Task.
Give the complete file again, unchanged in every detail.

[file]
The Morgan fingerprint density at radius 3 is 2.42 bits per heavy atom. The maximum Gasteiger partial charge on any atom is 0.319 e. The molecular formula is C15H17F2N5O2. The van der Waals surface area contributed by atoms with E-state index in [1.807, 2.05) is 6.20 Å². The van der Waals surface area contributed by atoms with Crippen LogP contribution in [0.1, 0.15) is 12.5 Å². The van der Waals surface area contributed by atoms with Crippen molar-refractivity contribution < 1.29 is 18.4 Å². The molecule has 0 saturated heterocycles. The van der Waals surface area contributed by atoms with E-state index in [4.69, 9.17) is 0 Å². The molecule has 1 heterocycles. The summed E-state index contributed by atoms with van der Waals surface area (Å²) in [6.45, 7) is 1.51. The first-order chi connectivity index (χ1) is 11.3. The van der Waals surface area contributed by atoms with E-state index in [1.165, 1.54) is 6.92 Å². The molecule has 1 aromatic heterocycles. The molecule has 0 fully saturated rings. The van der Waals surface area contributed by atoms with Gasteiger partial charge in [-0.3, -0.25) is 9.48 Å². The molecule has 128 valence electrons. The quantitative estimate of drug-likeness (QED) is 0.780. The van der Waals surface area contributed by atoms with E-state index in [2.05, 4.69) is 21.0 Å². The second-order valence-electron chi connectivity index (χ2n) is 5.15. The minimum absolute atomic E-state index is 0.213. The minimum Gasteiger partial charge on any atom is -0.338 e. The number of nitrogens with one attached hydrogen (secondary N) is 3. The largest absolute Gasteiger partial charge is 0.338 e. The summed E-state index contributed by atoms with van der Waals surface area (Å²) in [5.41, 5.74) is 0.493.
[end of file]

The Morgan fingerprint density at radius 3 is 2.42 bits per heavy atom. The maximum Gasteiger partial charge on any atom is 0.319 e. The molecular formula is C15H17F2N5O2. The van der Waals surface area contributed by atoms with E-state index in [1.807, 2.05) is 6.20 Å². The van der Waals surface area contributed by atoms with Crippen LogP contribution in [0.1, 0.15) is 12.5 Å². The van der Waals surface area contributed by atoms with Crippen molar-refractivity contribution < 1.29 is 18.4 Å². The molecule has 0 saturated heterocycles. The van der Waals surface area contributed by atoms with E-state index in [4.69, 9.17) is 0 Å². The molecule has 1 heterocycles. The summed E-state index contributed by atoms with van der Waals surface area (Å²) in [6.45, 7) is 1.51. The first-order chi connectivity index (χ1) is 11.3. The van der Waals surface area contributed by atoms with E-state index in [1.165, 1.54) is 6.92 Å². The molecule has 1 aromatic heterocycles. The molecule has 0 fully saturated rings. The van der Waals surface area contributed by atoms with Gasteiger partial charge in [-0.3, -0.25) is 9.48 Å². The molecule has 128 valence electrons. The quantitative estimate of drug-likeness (QED) is 0.780. The van der Waals surface area contributed by atoms with E-state index in [2.05, 4.69) is 21.0 Å². The second-order valence-electron chi connectivity index (χ2n) is 5.15. The minimum absolute atomic E-state index is 0.213. The minimum Gasteiger partial charge on any atom is -0.338 e. The number of nitrogens with one attached hydrogen (secondary N) is 3. The largest absolute Gasteiger partial charge is 0.338 e. The summed E-state index contributed by atoms with van der Waals surface area (Å²) in [5.41, 5.74) is 0.493.